[//]: # HTTP://r-pkgs.had.co.nz/vignettes.html

title: "Vignette Uncertain Interval" author: "Hans Landsheer" date: "6-4-2020" output: rmarkdown::html_vignette vignette: > %\VignetteIndexEntry{"Vignette Uncertain Interval"} %\VignetteEngine{knitr::rmarkdown} %\VignetteEncoding{UTF-8} %\usepackage[utf8]{inputenc}

knitr::opts_chunk$set( collapse = TRUE, comment = "#>" )

Medical tests (or bio-markers) are designed to distinguish patients with a targeted condition from the patients without that condition. For this classification, most often a dichotomous threshold is determined, allowing for two classes: patients with and without the targeted disease. This decision is often made without considering the possible uncertainty of the patient's classification. Although it is common knowledge that the highest and the lowest scores leads to a decision with the least uncertainty and that scores somewhere in the middle lead to the most uncertain classification, this knowledge is seldom applied when determining cut-points.

The uncertain interval methods allow for the determination of an interval of test scores that are the most uncertain for distinguishing patients with and without the targeted condition. Typically, a patient with such a test score would either receive additional tests (when available) to obtain more certainty about the true status of the patient, or further developments of symptoms can be awaited. The latter approach can vary from regular active surveillance to informing the patient which changes in symptoms should trigger further diagnostics.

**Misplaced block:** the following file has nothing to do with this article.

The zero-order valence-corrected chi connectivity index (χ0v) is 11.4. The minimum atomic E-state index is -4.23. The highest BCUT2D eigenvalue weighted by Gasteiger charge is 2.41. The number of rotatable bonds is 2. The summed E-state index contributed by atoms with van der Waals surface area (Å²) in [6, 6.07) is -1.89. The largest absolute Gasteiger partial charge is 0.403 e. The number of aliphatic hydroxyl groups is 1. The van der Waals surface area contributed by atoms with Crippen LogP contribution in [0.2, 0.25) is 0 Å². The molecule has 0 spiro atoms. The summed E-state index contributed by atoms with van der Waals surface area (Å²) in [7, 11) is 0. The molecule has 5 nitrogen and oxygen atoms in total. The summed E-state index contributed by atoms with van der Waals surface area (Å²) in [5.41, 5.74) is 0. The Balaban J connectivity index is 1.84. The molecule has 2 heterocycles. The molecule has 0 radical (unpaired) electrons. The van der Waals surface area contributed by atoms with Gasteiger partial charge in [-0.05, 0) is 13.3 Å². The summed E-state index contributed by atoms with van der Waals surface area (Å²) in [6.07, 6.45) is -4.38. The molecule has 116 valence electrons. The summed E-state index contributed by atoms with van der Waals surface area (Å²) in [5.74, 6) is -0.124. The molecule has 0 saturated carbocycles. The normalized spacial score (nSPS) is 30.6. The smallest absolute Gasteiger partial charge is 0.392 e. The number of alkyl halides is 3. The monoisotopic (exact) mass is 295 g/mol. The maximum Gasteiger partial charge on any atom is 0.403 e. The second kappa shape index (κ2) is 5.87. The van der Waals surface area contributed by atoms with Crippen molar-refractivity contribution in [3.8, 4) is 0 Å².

An uncertain test score has another weighing of costs than solely a decision for or against the presence of the disease. When the existence of the disease is uncertain, the benefits of treatment would be highly uncertain while the risks of possible negative side effects of a treatment remain present.

In this vignette, first the theoretical basis of the uncertain interval method is explained. Next, an example dataset is analyzed to illustrate the various possibilities of the method. The use of PSA scores as an early indicator of prostate cancer are discussed as an example.

**NOTE 1:** This example is intended to illustrate the determination of uncertain or inconclusive test scores. It is not intended to promote the use of PSA as a single indicator.